more. Careful observations of children at play
usually reveal important information about
what they are able to accomplish at this stage in
their development, and what they are ready to
learn next. The role of the educator is to advance
children’s knowledge and thinking through adult-
guided activities during the play. An important
way to view this balance of support during play
was introduced by Ann S. Epstein in her resource
The Intentional Teacher: Choosing the Best Strategies
for Young Children’s Learning.
Play-Based Learning
As adults, we don’t often deconstruct play to
consider the various interconnecting physical,
emotional, and/ or intellectual demands of
the activity. Viewed superficially, play may
look, sound, and feel like nothing more than
disorganized, often noisy, fun. In fact, there is
more learning that happens in play than meets the
eye. Children problem-solve on multiple levels,
extend their own thinking or that of a friend,
decode social behaviours and expectations, and
Child-Guided Experiences + Adult-Guided Experiences = Optimal Learning
Children play in their zone of actual development
and push themselves to move to the next step
in their learning. They reinforce the skills they
have mastered through repetition and practice.
In this example, the children chose not to make a
shopping list for the store, possibly because it is
slightly too difficult for them to do independently.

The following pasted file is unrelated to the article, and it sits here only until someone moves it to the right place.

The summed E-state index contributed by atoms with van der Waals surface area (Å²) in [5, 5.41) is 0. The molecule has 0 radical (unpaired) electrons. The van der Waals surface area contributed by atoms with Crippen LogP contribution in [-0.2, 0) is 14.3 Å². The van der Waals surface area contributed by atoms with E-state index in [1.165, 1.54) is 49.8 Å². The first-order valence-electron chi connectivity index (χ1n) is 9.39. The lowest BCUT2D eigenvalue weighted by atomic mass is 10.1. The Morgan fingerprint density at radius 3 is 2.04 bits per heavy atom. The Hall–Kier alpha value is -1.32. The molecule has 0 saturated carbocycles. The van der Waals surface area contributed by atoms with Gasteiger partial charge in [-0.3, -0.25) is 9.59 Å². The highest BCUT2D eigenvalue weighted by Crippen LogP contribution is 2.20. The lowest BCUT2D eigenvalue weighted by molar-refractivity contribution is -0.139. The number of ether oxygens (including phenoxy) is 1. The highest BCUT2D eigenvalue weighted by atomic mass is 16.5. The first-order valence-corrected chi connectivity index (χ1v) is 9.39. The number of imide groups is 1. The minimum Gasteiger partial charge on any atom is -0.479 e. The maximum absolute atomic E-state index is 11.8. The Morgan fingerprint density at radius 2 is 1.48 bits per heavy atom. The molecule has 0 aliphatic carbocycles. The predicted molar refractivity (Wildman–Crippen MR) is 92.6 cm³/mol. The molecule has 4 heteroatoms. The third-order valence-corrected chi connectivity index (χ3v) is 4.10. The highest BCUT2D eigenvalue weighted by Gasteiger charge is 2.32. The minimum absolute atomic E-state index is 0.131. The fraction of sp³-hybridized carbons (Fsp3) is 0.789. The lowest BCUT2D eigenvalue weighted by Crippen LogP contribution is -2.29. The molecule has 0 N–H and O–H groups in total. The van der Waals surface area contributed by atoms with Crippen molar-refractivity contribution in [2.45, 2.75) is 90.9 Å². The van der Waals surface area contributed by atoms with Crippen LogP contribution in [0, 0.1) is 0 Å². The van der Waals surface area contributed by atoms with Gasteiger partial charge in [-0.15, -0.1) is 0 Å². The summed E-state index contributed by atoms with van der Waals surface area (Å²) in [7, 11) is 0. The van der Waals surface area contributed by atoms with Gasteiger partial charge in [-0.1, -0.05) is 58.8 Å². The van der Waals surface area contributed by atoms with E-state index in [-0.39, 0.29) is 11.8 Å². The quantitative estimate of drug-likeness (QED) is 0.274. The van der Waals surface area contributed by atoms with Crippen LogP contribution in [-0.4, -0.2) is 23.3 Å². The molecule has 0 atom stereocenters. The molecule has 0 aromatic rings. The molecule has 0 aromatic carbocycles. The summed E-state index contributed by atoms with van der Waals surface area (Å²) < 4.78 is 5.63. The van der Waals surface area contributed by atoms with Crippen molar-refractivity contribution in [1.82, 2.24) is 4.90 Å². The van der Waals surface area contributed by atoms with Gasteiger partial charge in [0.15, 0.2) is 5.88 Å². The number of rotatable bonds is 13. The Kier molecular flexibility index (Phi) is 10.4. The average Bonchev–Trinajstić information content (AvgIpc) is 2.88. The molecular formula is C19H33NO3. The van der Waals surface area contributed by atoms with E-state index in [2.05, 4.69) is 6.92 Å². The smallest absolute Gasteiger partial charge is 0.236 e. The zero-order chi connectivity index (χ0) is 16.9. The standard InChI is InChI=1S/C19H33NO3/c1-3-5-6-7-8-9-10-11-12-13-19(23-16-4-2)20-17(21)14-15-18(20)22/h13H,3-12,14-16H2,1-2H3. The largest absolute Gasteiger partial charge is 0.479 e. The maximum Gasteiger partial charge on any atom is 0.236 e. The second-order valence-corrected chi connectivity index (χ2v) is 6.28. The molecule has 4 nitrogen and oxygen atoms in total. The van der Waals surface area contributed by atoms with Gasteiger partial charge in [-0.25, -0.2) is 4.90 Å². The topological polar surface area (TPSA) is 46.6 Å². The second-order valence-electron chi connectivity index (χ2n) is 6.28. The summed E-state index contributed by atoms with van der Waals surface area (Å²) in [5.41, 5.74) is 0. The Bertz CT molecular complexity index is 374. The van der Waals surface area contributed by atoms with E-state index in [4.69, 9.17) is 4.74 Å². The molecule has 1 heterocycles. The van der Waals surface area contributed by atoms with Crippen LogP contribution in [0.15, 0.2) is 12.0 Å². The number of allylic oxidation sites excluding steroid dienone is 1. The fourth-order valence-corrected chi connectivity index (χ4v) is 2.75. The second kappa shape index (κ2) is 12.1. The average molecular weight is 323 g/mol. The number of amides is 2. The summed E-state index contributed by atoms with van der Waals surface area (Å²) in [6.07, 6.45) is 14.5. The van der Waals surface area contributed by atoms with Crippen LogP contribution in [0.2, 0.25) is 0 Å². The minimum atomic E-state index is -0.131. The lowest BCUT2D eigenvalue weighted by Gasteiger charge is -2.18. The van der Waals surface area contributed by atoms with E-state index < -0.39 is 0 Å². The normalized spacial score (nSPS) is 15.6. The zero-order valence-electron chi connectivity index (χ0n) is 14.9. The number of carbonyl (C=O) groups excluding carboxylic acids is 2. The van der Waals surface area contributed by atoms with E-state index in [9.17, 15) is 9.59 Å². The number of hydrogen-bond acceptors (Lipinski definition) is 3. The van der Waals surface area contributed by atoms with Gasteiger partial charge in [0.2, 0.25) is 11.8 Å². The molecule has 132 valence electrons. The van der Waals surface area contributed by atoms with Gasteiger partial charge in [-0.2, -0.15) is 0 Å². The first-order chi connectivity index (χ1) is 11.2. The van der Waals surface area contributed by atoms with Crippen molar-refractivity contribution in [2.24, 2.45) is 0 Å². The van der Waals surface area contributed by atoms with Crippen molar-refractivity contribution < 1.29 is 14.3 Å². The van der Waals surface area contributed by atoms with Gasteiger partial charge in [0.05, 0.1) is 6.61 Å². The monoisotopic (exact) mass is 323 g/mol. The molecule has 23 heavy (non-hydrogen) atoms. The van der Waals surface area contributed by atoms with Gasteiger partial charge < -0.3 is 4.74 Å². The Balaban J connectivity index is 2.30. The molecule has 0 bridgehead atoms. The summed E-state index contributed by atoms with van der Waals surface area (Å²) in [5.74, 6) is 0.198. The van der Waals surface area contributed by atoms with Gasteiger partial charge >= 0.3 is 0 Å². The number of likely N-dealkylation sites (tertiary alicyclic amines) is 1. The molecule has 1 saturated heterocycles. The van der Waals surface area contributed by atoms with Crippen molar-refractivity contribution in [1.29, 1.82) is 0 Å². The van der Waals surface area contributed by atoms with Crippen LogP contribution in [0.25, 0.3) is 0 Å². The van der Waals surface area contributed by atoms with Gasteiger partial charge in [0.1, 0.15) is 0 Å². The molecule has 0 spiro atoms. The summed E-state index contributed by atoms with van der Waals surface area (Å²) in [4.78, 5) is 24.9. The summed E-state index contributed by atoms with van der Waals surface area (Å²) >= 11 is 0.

The educator must decide whether her goal for
this group is to have them write independently,
using the strategies they have already developed.
First, the educator must determine what the
children know about writing and what they can
be expected to accomplish. If the task is too hard
or the children are not sufficiently motivated,
the educator may choose to leave that goal for
another opportunity (child focused), or to model
the task (educator directed) to show them what it
would look like. However, if the educator decides
this is an ideal guided learning opportunity, she
may choose to initiate the task from either the
(Adapted from Epstein, The Intentional Teacher. p.5)
Child Focused
Educator Focused
Not entirely child-
Educator is not
necessarily passive.
Generally follows the
interests and actions
of children, but with
strategic educator
Generally follows the
goals of the educator, but
learning is also shaped by
the participation of the
Not entirely educator
Child is not passive.
The children in the home
centre choose to take the
dolls for a walk to the
grocery store.
The educator observes
that the children in the
home centre are going
grocery shopping and
suggests they write a list
of what they are going
to buy.
The educator joins in
the play at the home
centre. She suggests that
they should go grocery
shopping and that it is a
good idea to make a list
of what is needed.
Children in the home
centre tell the educator
that they want to make
a grocery list. They tell
the educator what they
wish to record and the
educator writes it for
Possible Zone of Actual
Zone of Proximal Development.
Task is too difficult.